This Week, I Read… (#45)

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#114 + #115 – Perelandra and That Hideous Strength, by C.S. Lewis

  • Read: 10/23/16 – 10/28/16; 10/28/16 – 10/29/16
  • Provenance: Owned (hardcover)
  • Challenge: Mount TBR Challenge 2016 (4/12 and 5/12)
  • Rating: 1 star to both

Looking over my oldest unread books, I realized I’d read the first book of the trilogy in 2015 and never gone back for the others. Mount TBR seemed like as good a time as any to complete an unfinished series, so I dove in, remembering the strange-but-pleasant time I had with Out of the Silent Planet. (Classic sci-fi has a vibe I love, back when the rules weren’t so well-established and crazy things happen, narratively speaking.)

First, Perelandra. It began with a chapter with a new character as first-person narrator, which was jarring, but soon enough I saw why–he was to act as Ransom’s trip coordinator, basically, setting up an expectation of narrative framework. He saw Ransom off on his trip to space and would be there when he returned at the end of the book. Disappointment #1: Said expectation was not met. Ransom’s return was chronicled long before the end of the book, and the last thing that actually happened was him climbing into his “ship” and leaving the planet–no glorious homecoming to wrap things up.

Okay, irritating, but on to the much bigger issue, and it’s a whopper.

Halfway through the book, it stops being science fiction and becomes heavy-handed Bible allegory. Now, wait, I hear you say. C.S. Lewis hated allegory, in fact he decried it. Yes, he did, so much so that Perelandra has a big line of text at the beginning stating that it isn’t allegory. Too bad it really looks like it!

But then, I guess it’s not allegory, not really, not if it can’t even bother to disguise the original story as something else. We the reader had to figure out Aslan was a Jesus-analogue in The Chronicles of Narnia; Lewis doesn’t trust the reader that much in Perelandra, starting with a character who we suspect is an Eve-analogue in “Paradise”…then smacking us in the face with it by having Ransom philosophize extensively on every single parallel between his situation and the book of Genesis.

Most of the latter half of the book is tedious and seemingly endless religious discussion between the Venus!Eve, Ransom, and Devil!Weston. It’s terrible. Especially when Devil!Weston spends several pages trying to coax Venus!Eve into replicating The Fall with arguments that look, to me here in the 21st century, a lot like modern feminism. Putting progressive ideals about women’s equality in the mouth of the Devil? You’re not winning many points with me for that, Lewis. I’m not impressed.

Anyway, despite hating it pretty thoroughly as soon as Devil!Weston showed up to spoil literally everything, I did finish it, because I hoped That Hideous Strength would be better.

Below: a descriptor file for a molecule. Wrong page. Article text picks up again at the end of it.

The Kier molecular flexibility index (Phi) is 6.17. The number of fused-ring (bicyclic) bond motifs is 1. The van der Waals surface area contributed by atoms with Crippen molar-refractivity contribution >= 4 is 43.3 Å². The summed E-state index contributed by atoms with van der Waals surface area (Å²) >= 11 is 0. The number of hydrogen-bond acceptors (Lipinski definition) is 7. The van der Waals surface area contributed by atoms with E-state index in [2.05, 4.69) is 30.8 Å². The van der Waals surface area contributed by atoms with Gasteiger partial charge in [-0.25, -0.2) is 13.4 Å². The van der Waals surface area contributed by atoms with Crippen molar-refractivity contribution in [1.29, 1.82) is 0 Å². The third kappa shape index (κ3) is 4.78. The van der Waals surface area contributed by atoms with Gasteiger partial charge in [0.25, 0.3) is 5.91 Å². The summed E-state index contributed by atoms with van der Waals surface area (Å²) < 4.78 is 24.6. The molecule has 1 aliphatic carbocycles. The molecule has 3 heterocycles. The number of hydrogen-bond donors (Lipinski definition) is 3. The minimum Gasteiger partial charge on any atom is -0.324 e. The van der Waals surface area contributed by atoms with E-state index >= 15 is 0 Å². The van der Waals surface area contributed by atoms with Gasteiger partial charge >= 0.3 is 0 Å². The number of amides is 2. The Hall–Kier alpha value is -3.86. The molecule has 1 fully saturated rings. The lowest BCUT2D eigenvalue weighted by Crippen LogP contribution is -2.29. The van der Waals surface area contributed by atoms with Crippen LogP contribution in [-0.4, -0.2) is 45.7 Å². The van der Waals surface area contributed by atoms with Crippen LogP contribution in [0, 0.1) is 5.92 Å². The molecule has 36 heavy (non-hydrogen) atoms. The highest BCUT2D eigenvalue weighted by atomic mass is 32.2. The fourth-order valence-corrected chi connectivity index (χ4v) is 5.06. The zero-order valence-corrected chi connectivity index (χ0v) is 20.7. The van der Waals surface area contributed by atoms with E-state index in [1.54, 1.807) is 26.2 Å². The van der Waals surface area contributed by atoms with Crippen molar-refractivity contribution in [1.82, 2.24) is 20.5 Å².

(sigh)

It wasn’t. It was worse.

Due diligence, I plunged on to page 100 before giving up. But the opening of this book was even more jarring than Perelandra. We’re back on Earth being introduced (third-person) to a college don and his wife. Neither of them are very interesting at first, and I have no idea how they’re related to the ongoing Ransom-narrative of the first two books, so I’m bored already. Then in the middle of the first chapter, suddenly there’s a scene with an “I” narrator, and I have no clue who it’s meant to be–is it Lewis himself? Is it the same narrator character from Perelandra who related Ransom’s adventures to us secondhand? Is it some character I would have met later if I could have stomached reading more? I will likely never know, as he disappeared, never to resurface again (before page 100.)

The college don and his wife continue to be uninteresting, and there’s an awful lot of cigar-smoking college-don back-room politicking that was probably easy and natural for Lewis to write, given his time period and occupation, but pretty far removed from the experiences of my life, so I could have used more explanation of what was going on.

Oh, and then the college has a little plot of woods THAT JUST HAPPENS TO BE WHERE MERLIN IS SUPPOSEDLY BURIED.

Wait, Merlin? We’re going Arthurian mythos? What the hell does that have to with Super Religion Space War from Perelandra?

From reading reviews on Goodreads after the fact, I have discovered that Ransom eventually shows up, tying this book to its predecessors and Super Religion Space War, but damn me if I had the patience to wait for him. It was just so dull. Life’s too short for dull books.

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#116 – Asking For It, by Lilah Pace

  • Read: 10/29/16 – 10/30/16
  • Provenance: Library (paperback)
  • Rating: 4/5 stars

Let’s get this out of the way: this romance is about two people exploring their mutual rape fantasies. Pretty dark stuff compared to most of my romantic reads, but I added this to my TBR on the strength of a recommendation from Jenny Trout, who wrote (under the pseudonym Abigail Barnette) one of my earliest-read and most favorite erotic romance series, The Boss.

Yes, the fantasies are dark, and not for everyone, but Pace treats both the characters and the sensitive nature of the subject with grace and respect. I was impressed by a lot in this book–the pacing, Vivienne’s distinctive voice as narrator, the gradual deepening of her relationship with Jonah despite best efforts on both their parts to keep things compartmentalized.

I don’t even have a quibble with the cliffhanger, and those are generally turn-offs for me; either they feel like slapdash attempts to get me to spend more money, or they’re just poorly written, like clickbait article titles writ large. But this one feels right. It feels like the only way the story could end, for now. And I do, in fact, want to read the next book and find out what happens.

(I also wish I could find out who “Lilah Pace” is a pseudonym for, because I want to read the author’s less-dark stuff too. The writing style was incredibly smooth–whoever it is, she’s clearly an accomplished storyteller.)

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#117 – Succubus Dreams, by Richelle Mead

  • Read: 10/30/16 – 10/31/16
  • Provenance: Owned (paperback)
  • Challenge: Mount TBR Challenge 2016 (6/12)
  • Rating: 3/5 stars